The Celtics are in San Antonio tonight to take on the Spurs. Jermaine O’Neal practiced yesterday and is expected to play for the Celtics.
With just a few weeks before the playoffs begin, there is plenty of worry about this team, and the integration of their new pieces, as well as their state of mind. Jackie MacMullan on ESPN Boston today, has Ainge speaking about the deal, and admitting the risks that went along with it. Bill Simmons explored this topic with WEEI play-by-play man Sean Grande on the B.S. Report Tuesday, and Simmons is clearly one of those who believes the trade was a disaster to team chemistry. In fact, they were making the case the Danny Ainge’s entire legacy as GM of the Celtics hinges on this trade. Simmons says that the Garnett deal will always be dismissed by some as Ainge’s buddy doing him a favor.
Some of these concerns are valid, however, I have to rebut one major point that Simmons, as well as Glenn Ordway and others have been making repeatedly since the deal was made. They’ve stated emphatically that the Celtics were the heavy favorites to win the title at the time that the trade was made and that since the trade, that is no longer the case. That’s a pretty easy statement to make, and it is true on the surface, but can it actually be used as an argument that the trade was a failure?
Consider this. Say the trade was never made. Perkins remained a member of the Celtics. Remember, he was already injured at the time, and would miss the next three weeks. Who was going to play center for the Celtics in that span? Glen Davis? They would’ve likely had to sign the skinny kid, Chris Johnson for the remainder of the season, and he and Davis would’ve been your center rotation for three weeks. Meanwhile, let’s say the team still signed Troy Murphy. Because of the shortage of big men he would’ve had to have played more minutes, and he’s been a disaster thus far. If Davis is in your starting lineup, you’ve got absolutely no scoring in the second unit, with the exception of a few outbursts from Delonte West, who was also injured during that time. Paul Pierce and Ray Allen would be playing huge minutes, with no rest. Perkins would’ve felt pressure to return even sooner, and who knows how effective he’d have been?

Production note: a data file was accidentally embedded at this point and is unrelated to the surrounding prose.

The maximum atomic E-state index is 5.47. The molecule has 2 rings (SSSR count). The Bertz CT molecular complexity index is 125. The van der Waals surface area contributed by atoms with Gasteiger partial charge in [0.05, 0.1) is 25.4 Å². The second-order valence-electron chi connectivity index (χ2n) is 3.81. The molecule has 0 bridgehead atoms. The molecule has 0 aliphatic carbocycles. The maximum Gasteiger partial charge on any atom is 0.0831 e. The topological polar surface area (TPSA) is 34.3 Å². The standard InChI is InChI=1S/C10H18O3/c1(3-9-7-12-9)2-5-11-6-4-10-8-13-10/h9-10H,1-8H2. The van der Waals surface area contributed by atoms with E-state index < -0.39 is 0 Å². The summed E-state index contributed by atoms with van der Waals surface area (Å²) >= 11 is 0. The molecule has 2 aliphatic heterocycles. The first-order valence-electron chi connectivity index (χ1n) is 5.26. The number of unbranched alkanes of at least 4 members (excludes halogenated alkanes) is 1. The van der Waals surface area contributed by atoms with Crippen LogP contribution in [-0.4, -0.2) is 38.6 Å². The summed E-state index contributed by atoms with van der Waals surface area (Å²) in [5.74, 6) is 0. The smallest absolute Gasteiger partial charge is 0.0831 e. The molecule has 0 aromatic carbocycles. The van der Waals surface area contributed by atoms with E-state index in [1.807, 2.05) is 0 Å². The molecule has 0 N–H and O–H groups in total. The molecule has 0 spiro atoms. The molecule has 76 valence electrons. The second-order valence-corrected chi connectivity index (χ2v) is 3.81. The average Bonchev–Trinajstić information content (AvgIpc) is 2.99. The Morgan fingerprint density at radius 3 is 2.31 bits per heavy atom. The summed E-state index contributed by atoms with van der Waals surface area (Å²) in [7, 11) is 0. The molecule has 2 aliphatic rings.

Meanwhile, the Lakers and Bulls would’ve still be on their other-worldly streaks that they’ve been on since the All Star break. The Celtics undoubtedly would’ve dipped some in their play. Would the Celtics still right now be the undisputed favorites to win the title? I don’t think so. People like Ordway would still be scared to death of the Bulls.
While some have said they like the deal long-term, as it gives the Celtics the possibility of some nice pieces for the future, they say that Ainge sabotaged hopes for a title this season. I think you can make the argument that Ainge made the deal as much for the short-term as he did for the long term. He knew Perkins was injured and that the Celtics would be without a true center for better than a month. He knew that there was no offense on the bench, no one to give Pierce and Allen some rest. Simply put, he had to make this deal.
Now, all the other arguments about team chemistry, confidence, ubuntu, the time to get new guys acclimated – you can make arguments (still flimsy in my opinion) for those points. But you cannot point to the Celtics record and standing in the league at the time of the trade, and since then to make any sort of case that the trade was a failure.
Now a few quick links for today:
Five questions for the Celtics down the stretch – Paul Flannery with a look at some things the Celtics need to figure out in the next few weeks.
Celtics getting big boost – Julian Benbow has more on Jermaine O’Neal’s return to action. Mark Murphy has more on O’Neal.
No more sitting pretty – Chris Forsberg says that it is time for the bench to step up.
Boston enters season with target on its back – Ron Chimelis has a preview of the 2011 Red Sox.
Meet the 2011 Boston Red Sox – Gordon Edes goes over the opening-day roster player-by-player.
Sox good enough to be second to none – John Tomase wonders if this is the best Red Sox team of all time.
Saltalamacchia ready for a fresh start with Red Sox – Sean McAdam has the new starting catcher ready to go.
Red Sox fit Carl Crawford well – Michael Silverman has the new outfielder comfortable with his new team. Tony Massarotti lists Crawford on his “Most likely to disappoint” list.
Marcus Stroud eager to extend himself – Ian Rapoport talks with the new Patriot, who is looking forward to revitalizing his career in New England.
Zdeno Chara brings it at both ends of ice – Rich Thompson has the Norris trophy candidate priding himself on being an all-around defenseman.